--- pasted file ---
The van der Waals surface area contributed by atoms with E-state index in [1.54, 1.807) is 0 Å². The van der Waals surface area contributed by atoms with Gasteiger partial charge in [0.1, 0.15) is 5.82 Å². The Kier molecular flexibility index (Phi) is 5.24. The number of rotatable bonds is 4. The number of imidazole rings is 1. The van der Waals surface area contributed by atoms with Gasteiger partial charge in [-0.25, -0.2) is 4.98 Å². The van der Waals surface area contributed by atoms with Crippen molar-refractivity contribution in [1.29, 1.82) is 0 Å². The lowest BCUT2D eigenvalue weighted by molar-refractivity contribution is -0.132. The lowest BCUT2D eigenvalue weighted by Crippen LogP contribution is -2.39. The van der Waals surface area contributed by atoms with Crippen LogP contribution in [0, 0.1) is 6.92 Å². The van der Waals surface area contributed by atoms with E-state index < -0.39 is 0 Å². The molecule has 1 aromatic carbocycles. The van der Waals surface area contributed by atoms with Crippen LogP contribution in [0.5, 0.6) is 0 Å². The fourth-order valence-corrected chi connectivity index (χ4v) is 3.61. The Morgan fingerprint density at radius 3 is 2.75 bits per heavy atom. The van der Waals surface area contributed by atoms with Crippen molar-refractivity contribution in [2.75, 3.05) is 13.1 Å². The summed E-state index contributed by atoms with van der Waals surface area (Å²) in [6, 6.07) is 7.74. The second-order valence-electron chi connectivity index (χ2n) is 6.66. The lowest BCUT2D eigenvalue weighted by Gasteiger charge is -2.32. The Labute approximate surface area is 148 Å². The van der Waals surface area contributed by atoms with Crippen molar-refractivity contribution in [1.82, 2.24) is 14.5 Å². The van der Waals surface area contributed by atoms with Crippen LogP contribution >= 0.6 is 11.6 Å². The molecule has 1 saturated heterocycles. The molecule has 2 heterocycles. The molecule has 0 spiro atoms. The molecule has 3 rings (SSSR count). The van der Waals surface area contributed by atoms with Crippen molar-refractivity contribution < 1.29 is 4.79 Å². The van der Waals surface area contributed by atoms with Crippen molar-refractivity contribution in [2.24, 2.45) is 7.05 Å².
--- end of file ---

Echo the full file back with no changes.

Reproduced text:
The van der Waals surface area contributed by atoms with E-state index in [1.54, 1.807) is 0 Å². The van der Waals surface area contributed by atoms with Gasteiger partial charge in [0.1, 0.15) is 5.82 Å². The Kier molecular flexibility index (Phi) is 5.24. The number of rotatable bonds is 4. The number of imidazole rings is 1. The van der Waals surface area contributed by atoms with Gasteiger partial charge in [-0.25, -0.2) is 4.98 Å². The van der Waals surface area contributed by atoms with Crippen molar-refractivity contribution in [1.29, 1.82) is 0 Å². The lowest BCUT2D eigenvalue weighted by molar-refractivity contribution is -0.132. The lowest BCUT2D eigenvalue weighted by Crippen LogP contribution is -2.39. The van der Waals surface area contributed by atoms with Crippen LogP contribution in [0, 0.1) is 6.92 Å². The van der Waals surface area contributed by atoms with E-state index < -0.39 is 0 Å². The molecule has 1 aromatic carbocycles. The van der Waals surface area contributed by atoms with Crippen LogP contribution in [0.5, 0.6) is 0 Å². The fourth-order valence-corrected chi connectivity index (χ4v) is 3.61. The Morgan fingerprint density at radius 3 is 2.75 bits per heavy atom. The van der Waals surface area contributed by atoms with Crippen molar-refractivity contribution in [2.75, 3.05) is 13.1 Å². The summed E-state index contributed by atoms with van der Waals surface area (Å²) in [6, 6.07) is 7.74. The second-order valence-electron chi connectivity index (χ2n) is 6.66. The lowest BCUT2D eigenvalue weighted by Gasteiger charge is -2.32. The Labute approximate surface area is 148 Å². The van der Waals surface area contributed by atoms with Crippen molar-refractivity contribution in [1.82, 2.24) is 14.5 Å². The van der Waals surface area contributed by atoms with Crippen LogP contribution >= 0.6 is 11.6 Å². The molecule has 1 saturated heterocycles. The molecule has 2 heterocycles. The molecule has 0 spiro atoms. The molecule has 3 rings (SSSR count). The van der Waals surface area contributed by atoms with Crippen molar-refractivity contribution < 1.29 is 4.79 Å². The van der Waals surface area contributed by atoms with Crippen molar-refractivity contribution in [2.24, 2.45) is 7.05 Å².